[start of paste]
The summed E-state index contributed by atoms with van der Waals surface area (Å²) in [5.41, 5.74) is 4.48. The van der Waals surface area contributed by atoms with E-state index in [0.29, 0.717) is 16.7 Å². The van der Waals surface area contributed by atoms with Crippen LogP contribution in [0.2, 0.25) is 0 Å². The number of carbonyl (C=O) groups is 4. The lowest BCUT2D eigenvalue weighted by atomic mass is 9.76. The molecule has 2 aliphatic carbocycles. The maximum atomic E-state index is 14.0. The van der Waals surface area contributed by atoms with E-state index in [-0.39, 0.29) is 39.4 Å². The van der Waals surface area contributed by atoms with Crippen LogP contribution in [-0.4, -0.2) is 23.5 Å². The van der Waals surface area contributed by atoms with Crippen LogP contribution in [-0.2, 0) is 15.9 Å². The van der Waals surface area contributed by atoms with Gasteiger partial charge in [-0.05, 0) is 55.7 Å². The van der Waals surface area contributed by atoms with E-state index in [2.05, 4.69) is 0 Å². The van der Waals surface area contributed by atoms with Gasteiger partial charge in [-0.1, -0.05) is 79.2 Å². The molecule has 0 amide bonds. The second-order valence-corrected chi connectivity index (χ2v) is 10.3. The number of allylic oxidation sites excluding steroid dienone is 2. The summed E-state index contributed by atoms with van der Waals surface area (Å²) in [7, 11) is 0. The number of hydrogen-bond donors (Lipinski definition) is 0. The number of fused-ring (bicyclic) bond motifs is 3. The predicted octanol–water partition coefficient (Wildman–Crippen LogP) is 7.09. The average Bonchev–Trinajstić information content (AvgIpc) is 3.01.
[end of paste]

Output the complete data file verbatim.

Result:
The summed E-state index contributed by atoms with van der Waals surface area (Å²) in [5.41, 5.74) is 4.48. The van der Waals surface area contributed by atoms with E-state index in [0.29, 0.717) is 16.7 Å². The van der Waals surface area contributed by atoms with Crippen LogP contribution in [0.2, 0.25) is 0 Å². The number of carbonyl (C=O) groups is 4. The lowest BCUT2D eigenvalue weighted by atomic mass is 9.76. The molecule has 2 aliphatic carbocycles. The maximum atomic E-state index is 14.0. The van der Waals surface area contributed by atoms with E-state index in [-0.39, 0.29) is 39.4 Å². The van der Waals surface area contributed by atoms with Crippen LogP contribution in [-0.4, -0.2) is 23.5 Å². The van der Waals surface area contributed by atoms with Crippen LogP contribution in [-0.2, 0) is 15.9 Å². The van der Waals surface area contributed by atoms with Gasteiger partial charge in [-0.05, 0) is 55.7 Å². The van der Waals surface area contributed by atoms with E-state index in [2.05, 4.69) is 0 Å². The van der Waals surface area contributed by atoms with Gasteiger partial charge in [-0.1, -0.05) is 79.2 Å². The molecule has 0 amide bonds. The second-order valence-corrected chi connectivity index (χ2v) is 10.3. The number of allylic oxidation sites excluding steroid dienone is 2. The summed E-state index contributed by atoms with van der Waals surface area (Å²) in [7, 11) is 0. The number of hydrogen-bond donors (Lipinski definition) is 0. The number of fused-ring (bicyclic) bond motifs is 3. The predicted octanol–water partition coefficient (Wildman–Crippen LogP) is 7.09. The average Bonchev–Trinajstić information content (AvgIpc) is 3.01.